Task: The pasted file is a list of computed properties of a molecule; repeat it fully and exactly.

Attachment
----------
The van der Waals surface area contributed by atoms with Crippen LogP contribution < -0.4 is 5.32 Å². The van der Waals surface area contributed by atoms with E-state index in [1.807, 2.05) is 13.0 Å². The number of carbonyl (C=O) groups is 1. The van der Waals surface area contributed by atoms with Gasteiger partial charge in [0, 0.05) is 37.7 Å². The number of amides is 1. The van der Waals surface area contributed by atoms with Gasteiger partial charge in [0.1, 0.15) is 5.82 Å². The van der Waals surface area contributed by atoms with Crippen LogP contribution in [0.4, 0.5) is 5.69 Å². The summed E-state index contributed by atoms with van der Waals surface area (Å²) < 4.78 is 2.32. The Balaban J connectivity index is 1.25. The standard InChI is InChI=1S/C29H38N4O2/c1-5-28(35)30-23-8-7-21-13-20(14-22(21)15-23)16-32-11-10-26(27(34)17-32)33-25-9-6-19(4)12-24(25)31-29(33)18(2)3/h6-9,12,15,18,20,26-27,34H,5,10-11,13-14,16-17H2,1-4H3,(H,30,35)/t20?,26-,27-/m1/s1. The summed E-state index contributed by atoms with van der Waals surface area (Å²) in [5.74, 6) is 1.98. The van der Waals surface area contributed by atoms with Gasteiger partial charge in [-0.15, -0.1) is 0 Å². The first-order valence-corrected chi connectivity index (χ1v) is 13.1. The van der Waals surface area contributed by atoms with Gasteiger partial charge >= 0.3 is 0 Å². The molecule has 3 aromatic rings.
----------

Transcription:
The van der Waals surface area contributed by atoms with Crippen LogP contribution < -0.4 is 5.32 Å². The van der Waals surface area contributed by atoms with E-state index in [1.807, 2.05) is 13.0 Å². The number of carbonyl (C=O) groups is 1. The van der Waals surface area contributed by atoms with Gasteiger partial charge in [0, 0.05) is 37.7 Å². The number of amides is 1. The van der Waals surface area contributed by atoms with Gasteiger partial charge in [0.1, 0.15) is 5.82 Å². The van der Waals surface area contributed by atoms with Crippen LogP contribution in [0.4, 0.5) is 5.69 Å². The summed E-state index contributed by atoms with van der Waals surface area (Å²) < 4.78 is 2.32. The Balaban J connectivity index is 1.25. The standard InChI is InChI=1S/C29H38N4O2/c1-5-28(35)30-23-8-7-21-13-20(14-22(21)15-23)16-32-11-10-26(27(34)17-32)33-25-9-6-19(4)12-24(25)31-29(33)18(2)3/h6-9,12,15,18,20,26-27,34H,5,10-11,13-14,16-17H2,1-4H3,(H,30,35)/t20?,26-,27-/m1/s1. The summed E-state index contributed by atoms with van der Waals surface area (Å²) in [5.74, 6) is 1.98. The van der Waals surface area contributed by atoms with Gasteiger partial charge in [-0.15, -0.1) is 0 Å². The first-order valence-corrected chi connectivity index (χ1v) is 13.1. The van der Waals surface area contributed by atoms with Gasteiger partial charge >= 0.3 is 0 Å². The molecule has 3 aromatic rings.